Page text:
The sunny and blue skies had disappeared, covered over by a rapidly moving front of wind and rain and lowering clouds. It was so very Bronte sisters-like, to be walking the moors, and watching the storm come in, but I was with three men, so I kept this thought to myself. We struck out across the moors towards the north, with the mist rising and swirling around us. Halfway across, we encountered a quintessentially British couple, and stopped to say hello. The wife had the horsey look commonly associated with the Royal family, and the husband, with his tidy little mustache and tweeds responded to all our remarks with a "Yes, yes, yes!" that we still love to use. They were very nice, really, and I feel a little guilty writing seeming disparities about them, but remember - I am an Ugly American, so I kind of can't help it. We walked out to the water, which was roiling and thrashing up against the rocks that made up the shoreline. There wasn't really any beach at this spot, but we didn't care; walking the moors was a novel pastime, and a plain old beach would have just been a letdown.
Those prodigious Welsh breakfasts always lasted just long enough to find us somewhere without lunch prospects, but this time I was prepared. We propped ourselves against a boulder that blocked some of the wind and ate sharp cheese and crackers we had bought back in Cheddar, washed down with garlic stuffed green olives and water. We gazed out at the rapidly disappearing Atlantic, as the fog came in quickly and completely obscured our vision. as we headed back up the hill to the cairn, I could well imagine people getting lost in an influx of this stuff.
The fog and mist were, in the words of Yukon Cornelius, "thick as peanut butter". At some points we couldn't even see each other as we walked along together, but the obscurity came and went, with helpful gusts from the wind. It did make for an eerie scene as we approached Coetan Arthur, a 5,000-year-old burial chamber, that is reputed to be King Arthur's resting place. Of course, there are a number of cairns throughout Wales that are reputed to be Arthur's tomb!
While my brother and I posed for this shot, the old man headed up and over the hill. We joked that he was looking for the old elephant/ancestral graveyard. What he actually found up at the top of the summit was a concrete pad that had been used as a lookout during WWII. If there had been more time and better weather, I would have liked to explore this area further, because we missed a number of ancient sites here, due to time restraints and fog. Back in the car, we headed north towards the coastal towns of Fishguard and Newport, where there are ferries to take you across the channel to Ireland. In a future trip to this area it might be fun to fly into Ireland and take the ferry from there to Wales - it can't be any further than driving all the way across Wales from Bristol, England, and it would be fun to see a bit of Ireland.
In Newport we made our first pub stop of the day, at the Golden Lion, a cozy little hotel and pub right on the main road. I had tried to book rooms for us here, but a band of bike riders beat us to it, booking the entire place. A shame, really, because it looked like a nice place. We had a few pints, played some tunes on the jukebox and chatted with the guys playing pool, before setting off to find our next cairn.
Carreg Coetan, also a reputed burial site of You-Know-Who, (No, not Voldemort, silly! King Arthur!) was right in Newport, down a side road. It was like a little park, nestled in a small neighborhood. My brother took this picture and he was all excited that he had caught the tiny gap between the capstone and the stone holding it up (look at this picture up close and you'll see it). My dad surprised himself by really loving these ancient tombs. He had kind of scoffed at the idea of seeing ancient sites (its what he does, we just ignore him), but after St. David's Head, he not only understood our fascination, but he was getting into it as well. See the little leprechauns hiding in the cairn? Our last cairn of the day, Pentre Ifan, was the biggest and most impressive. Looking through the cairn you can see the Prescellis and Carni Ingli; Mountain of the Angels. I don't know how we did it, but we encountered very few people at any of these sites, which greatly enhanced our ability to get a feel for the energy at these places. We took a group shot as well, which is a little dark, but I wanted to show the massive proportions of Pentre Ifan, as compared to the smaller cairns we had seen earlier. Because of its size and extreme age (built around 3500 BC) this is considered one of the most important sites to see in western Wales. Pentre Ifan was the last planned stop of the day. We got back into the car and headed a little further north to hook up with the highway that led back to Carmarthen, where we had booked rooms at the 16th century coaching inn, The Boar's Head. Along the way, we noticed signs for a historic castle, and decided to stop and check it out.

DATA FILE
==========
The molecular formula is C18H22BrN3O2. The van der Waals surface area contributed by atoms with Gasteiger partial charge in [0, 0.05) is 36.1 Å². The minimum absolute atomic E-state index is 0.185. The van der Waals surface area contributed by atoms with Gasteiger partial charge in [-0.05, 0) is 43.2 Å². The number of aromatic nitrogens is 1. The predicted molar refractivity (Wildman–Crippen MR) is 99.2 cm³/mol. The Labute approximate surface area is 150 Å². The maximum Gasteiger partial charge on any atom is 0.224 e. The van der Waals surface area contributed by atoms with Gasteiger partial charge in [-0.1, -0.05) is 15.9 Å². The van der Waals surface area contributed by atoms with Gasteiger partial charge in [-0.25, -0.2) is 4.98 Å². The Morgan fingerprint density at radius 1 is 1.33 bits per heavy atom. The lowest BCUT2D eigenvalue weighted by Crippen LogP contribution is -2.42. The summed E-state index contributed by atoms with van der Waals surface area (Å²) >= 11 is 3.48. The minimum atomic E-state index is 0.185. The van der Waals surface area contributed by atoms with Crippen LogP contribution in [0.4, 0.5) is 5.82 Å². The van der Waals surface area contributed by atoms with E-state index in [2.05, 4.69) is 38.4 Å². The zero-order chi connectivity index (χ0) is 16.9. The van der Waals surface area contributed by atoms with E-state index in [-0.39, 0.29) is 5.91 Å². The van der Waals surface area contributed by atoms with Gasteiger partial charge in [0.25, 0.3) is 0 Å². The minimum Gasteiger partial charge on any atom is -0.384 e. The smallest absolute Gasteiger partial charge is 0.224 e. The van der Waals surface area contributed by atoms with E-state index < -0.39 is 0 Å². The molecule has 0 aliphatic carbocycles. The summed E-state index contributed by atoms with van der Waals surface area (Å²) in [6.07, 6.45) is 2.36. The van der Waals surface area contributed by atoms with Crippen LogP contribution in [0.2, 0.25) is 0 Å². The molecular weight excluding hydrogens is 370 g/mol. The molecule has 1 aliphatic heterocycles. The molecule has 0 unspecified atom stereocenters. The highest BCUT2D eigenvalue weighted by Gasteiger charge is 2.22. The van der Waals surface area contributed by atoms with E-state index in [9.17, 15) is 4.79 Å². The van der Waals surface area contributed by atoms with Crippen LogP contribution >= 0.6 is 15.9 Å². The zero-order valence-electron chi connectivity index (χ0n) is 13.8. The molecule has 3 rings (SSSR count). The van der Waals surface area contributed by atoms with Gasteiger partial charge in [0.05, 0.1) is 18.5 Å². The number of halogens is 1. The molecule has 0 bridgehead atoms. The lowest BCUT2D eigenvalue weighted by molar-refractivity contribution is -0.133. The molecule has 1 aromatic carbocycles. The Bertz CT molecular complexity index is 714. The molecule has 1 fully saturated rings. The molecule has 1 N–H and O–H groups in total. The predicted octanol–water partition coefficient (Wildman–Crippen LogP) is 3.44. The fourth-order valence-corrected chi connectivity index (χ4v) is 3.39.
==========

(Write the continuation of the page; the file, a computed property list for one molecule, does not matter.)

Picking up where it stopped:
Cilgerran Castle, first built in the early 12th century and improved upon in the early 13th century, was the site of quite a bit of Welsh history, both legendary and factual. It sits on the tidal river, Teifi (Tiffy), right outside of Cardigan. Again, we missed the crowds and had the entire castle to ourselves to explore. Unlike the ruins at Carreg Cennen, Cilgerran was more intact and we were able to climb the ancient stairs inside and feel truly immersed in the history of the place. Never a believer in the theory of Ancestral Memory, my father had an immediate connection to this place, and said that he felt like he had been there before. We could hardly drag him away from the place; this from the man who said he didn't want "to see a bunch of churches and castles".
Cilgerran is built of local slate and the construction was fascinating. I loved the stack of slate discs that form the support for this staircase.
It was kind of maze-like to follow your nose around this place, and I got lost from the others more than once! As we were headed back out of Cilgerran, we met the curator, who had just realized there were visitors over at the castle. It had been a slow day, so she had nipped out for a cup of tea. We felt bad for crashing and offered to pay the admission, but she waved us along. So we headed back to Carmarthen and the inn for our last night in Wales.
Part IV: Our night at the Inn and the trip back to England, and then it will be done, done, DONE, I swear!